Inaugural Augusta National Women’s Amateur champion Jennifer Kupcho believes the tournament will change the course of women’s golf after her victory at the home of the Masters.
Amateur world No.1 Kupcho became the first woman to win an event at 86-year-old Augusta National Golf Club – which did not have a female member until 2012.
The first two rounds of the 54-hole event were played at nearby Champions Retreat before the top 30 contested the final day on the famed Augusta layout on Saturday.
Australian Julienne Soo missed the cut after rounds of 81 and 77 but still got to play Augusta on Friday, as the full field of 72 players had the opportunity to play a practice round.
“I actually wasn’t that nervous and I ended up playing better than the last two days,” Soo told Golf Australia moments after the hike up the 18th.
The event was seen as a landmark moment for women’s golf and Kupcho’s performance was equally as special as she duelled with final-round playing partner Maria Fassi of Mexico.
Reigning NCAA champion Kupcho, 21, was two shots behind Fassi through 12 holes but she made eagle at the par-five 13th and added three late birdies to ice a four-shot victory.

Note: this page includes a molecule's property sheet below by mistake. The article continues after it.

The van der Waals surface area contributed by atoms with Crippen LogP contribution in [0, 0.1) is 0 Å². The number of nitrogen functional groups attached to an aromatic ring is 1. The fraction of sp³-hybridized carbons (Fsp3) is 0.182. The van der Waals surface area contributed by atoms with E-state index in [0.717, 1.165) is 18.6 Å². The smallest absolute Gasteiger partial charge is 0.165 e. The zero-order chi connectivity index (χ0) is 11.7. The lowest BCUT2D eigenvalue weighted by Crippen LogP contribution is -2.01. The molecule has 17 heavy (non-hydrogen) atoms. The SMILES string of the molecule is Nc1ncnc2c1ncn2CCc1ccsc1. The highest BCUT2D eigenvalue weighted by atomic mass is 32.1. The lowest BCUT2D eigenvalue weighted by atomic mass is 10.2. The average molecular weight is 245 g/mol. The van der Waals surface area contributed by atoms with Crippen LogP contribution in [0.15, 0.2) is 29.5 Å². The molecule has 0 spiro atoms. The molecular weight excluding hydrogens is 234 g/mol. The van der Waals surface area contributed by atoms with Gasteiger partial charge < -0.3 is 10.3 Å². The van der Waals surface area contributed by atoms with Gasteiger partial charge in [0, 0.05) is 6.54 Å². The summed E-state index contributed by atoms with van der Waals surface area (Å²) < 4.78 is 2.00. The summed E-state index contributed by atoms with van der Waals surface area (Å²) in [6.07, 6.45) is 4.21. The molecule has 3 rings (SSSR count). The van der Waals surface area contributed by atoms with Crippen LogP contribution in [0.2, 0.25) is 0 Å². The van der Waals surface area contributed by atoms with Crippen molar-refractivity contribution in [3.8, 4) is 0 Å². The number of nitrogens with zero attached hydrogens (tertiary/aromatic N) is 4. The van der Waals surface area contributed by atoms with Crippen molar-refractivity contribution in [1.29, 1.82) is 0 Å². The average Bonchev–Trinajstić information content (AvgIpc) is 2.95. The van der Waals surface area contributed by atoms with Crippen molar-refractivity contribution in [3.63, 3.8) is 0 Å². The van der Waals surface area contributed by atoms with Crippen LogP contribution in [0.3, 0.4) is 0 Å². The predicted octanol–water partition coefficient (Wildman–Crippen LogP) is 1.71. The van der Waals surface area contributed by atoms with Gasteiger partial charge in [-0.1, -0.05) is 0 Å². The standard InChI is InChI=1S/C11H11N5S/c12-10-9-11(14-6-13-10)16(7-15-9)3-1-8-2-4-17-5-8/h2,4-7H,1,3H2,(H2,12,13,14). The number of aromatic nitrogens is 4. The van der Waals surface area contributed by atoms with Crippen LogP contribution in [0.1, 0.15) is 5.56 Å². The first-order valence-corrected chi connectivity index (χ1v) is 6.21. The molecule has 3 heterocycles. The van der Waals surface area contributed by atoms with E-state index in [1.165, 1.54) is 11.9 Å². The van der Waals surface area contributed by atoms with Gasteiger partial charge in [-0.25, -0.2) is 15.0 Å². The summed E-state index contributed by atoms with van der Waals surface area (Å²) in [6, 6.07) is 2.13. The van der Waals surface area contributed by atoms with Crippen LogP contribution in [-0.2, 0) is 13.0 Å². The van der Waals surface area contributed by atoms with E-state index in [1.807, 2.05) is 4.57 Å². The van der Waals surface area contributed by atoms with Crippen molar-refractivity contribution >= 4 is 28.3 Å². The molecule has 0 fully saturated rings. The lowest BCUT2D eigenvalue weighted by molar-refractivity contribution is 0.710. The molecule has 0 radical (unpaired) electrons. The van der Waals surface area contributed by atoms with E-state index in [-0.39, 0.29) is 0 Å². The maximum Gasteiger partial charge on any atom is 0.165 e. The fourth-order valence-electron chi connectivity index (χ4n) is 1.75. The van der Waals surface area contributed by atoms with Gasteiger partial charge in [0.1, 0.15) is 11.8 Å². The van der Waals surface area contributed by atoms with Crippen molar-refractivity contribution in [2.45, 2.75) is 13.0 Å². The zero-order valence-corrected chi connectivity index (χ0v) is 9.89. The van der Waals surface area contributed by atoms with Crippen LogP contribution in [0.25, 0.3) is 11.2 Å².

“To be able to get the first win, it’s a feeling I can’t describe,” Kupcho said after her five-under-par 67 gave her a 10-under total.
Fassi shot 70 to finish second at six under, while the Philippines’ Yuka Saso (69) and Japan’s Yuka Yasuda (72) tied for third at two under.
The event was lauded a success by Augusta National Chairman Fred Ridley, despite it coming under heavy criticism when announced at last year’s Masters.
Australian seven-time major winner Karrie Webb was among those who questioned why it would clash with the LPGA Tour’s ANA Inspiration – the first women’s major championship of the year.
Four amateurs eligible to play at Augusta declined in favour of the ANA in California, whose third round was played on Saturday.
“Why put them with such a [tough] decision?” Webb posted on social media at the time.
Kupcho and Fassi both earned LPGA Tour cards from qualifying school last year but deferred their status until later in 2019.
Kupcho said future editions of the Augusta event would influence more women to delay turning pro. “Yeah, I would think so. It said something that the top two players [at Augusta] were the two that decided not to turn [pro],” she said.
Kupcho was presented the winner’s trophy by Ridley in the Butler Cabin – the room in which the Masters champion receives the green jacket.
“You are now a part of Augusta National’s history, along with the great Masters champions,” Ridley said.
Kupcho believes the event will strengthen women’s golf.
“There were so many people [in attendance]; it’s really started a movement in women’s golf,” she said.